A group of national civil rights leaders, responding to the protests, announced plans for a “jobs and justice” march in Washington on Dec. 13 and a summit early next year to build a national coalition of people “committed to forceful change, in peaceful and constructive methods.”
Marc Morial of the Urban League announced the “2015 action plan” following a meeting in Harlem with some 20 civil rights leaders, including Al Sharpton of the National Action Network and Cornell Brooks of the NAACP. Morial called the Staten Island grand jury’s decision a “travesty of justice.”
In Washington, President Obama said Thursday he spoke with de Blasio about events surrounding the grand jury’s decision.
Obama, who assigned a task force to examine police practices in the wake of the Ferguson incident, said the nation needs to make sure that law enforcement officials “are serving everybody equally” and with “a sense of common purpose” among all people.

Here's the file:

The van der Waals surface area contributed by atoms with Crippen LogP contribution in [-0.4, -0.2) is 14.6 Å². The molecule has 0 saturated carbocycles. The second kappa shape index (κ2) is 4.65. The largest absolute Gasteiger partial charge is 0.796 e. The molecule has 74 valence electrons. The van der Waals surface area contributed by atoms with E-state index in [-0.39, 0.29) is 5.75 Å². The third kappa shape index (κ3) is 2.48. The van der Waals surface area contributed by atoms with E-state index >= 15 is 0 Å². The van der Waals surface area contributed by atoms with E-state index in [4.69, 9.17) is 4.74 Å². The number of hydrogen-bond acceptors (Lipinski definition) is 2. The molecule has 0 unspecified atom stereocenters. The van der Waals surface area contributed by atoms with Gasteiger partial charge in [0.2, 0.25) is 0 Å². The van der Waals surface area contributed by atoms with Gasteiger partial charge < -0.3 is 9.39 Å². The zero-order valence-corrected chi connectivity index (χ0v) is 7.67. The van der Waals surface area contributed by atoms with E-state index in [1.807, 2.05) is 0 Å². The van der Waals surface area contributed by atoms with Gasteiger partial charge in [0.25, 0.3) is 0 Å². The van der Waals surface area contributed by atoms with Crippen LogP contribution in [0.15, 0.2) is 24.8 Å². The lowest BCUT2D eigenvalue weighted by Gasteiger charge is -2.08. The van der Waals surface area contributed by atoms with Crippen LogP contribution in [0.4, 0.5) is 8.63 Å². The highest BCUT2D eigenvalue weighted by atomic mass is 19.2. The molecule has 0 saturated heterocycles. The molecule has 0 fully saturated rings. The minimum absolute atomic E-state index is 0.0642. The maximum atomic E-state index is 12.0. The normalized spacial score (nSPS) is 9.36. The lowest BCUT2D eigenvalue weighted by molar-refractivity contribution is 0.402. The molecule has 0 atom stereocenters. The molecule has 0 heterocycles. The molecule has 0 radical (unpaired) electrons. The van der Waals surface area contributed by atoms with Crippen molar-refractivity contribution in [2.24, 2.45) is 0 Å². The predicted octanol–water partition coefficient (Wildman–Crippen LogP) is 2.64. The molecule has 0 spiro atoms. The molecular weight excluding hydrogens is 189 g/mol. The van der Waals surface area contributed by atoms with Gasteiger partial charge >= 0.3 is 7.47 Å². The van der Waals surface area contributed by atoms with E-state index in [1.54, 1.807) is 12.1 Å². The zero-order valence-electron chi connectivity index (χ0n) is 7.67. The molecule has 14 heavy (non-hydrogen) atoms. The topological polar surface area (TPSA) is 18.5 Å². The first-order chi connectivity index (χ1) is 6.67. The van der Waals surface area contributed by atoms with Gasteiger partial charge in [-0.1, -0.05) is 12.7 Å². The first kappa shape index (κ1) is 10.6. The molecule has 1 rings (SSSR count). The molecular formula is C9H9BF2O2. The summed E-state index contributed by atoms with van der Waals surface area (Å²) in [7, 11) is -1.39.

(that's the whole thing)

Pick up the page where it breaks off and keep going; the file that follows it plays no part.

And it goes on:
“At some level, everybody is our kid,” Obama said at a college affordability summit. “Everybody is our responsibility.”
Garner, a heavyset father of six, died after being wrestled to the ground by officers who had confronted him on a sidewalk in Staten Island on suspicion of selling loose, untaxed cigarettes.
Staten Island District Attorney Daniel Donovan said the grand jury found “no reasonable cause” to bring charges, but he gave no details on the grand jury testimony.
U.S. Attorney General Eric Holder said federal prosecutors would conduct their own investigation of Garner’s death.
The New York Police Department is doing an internal probe that could lead to administrative charges against Pantaleo, who remains on desk duty.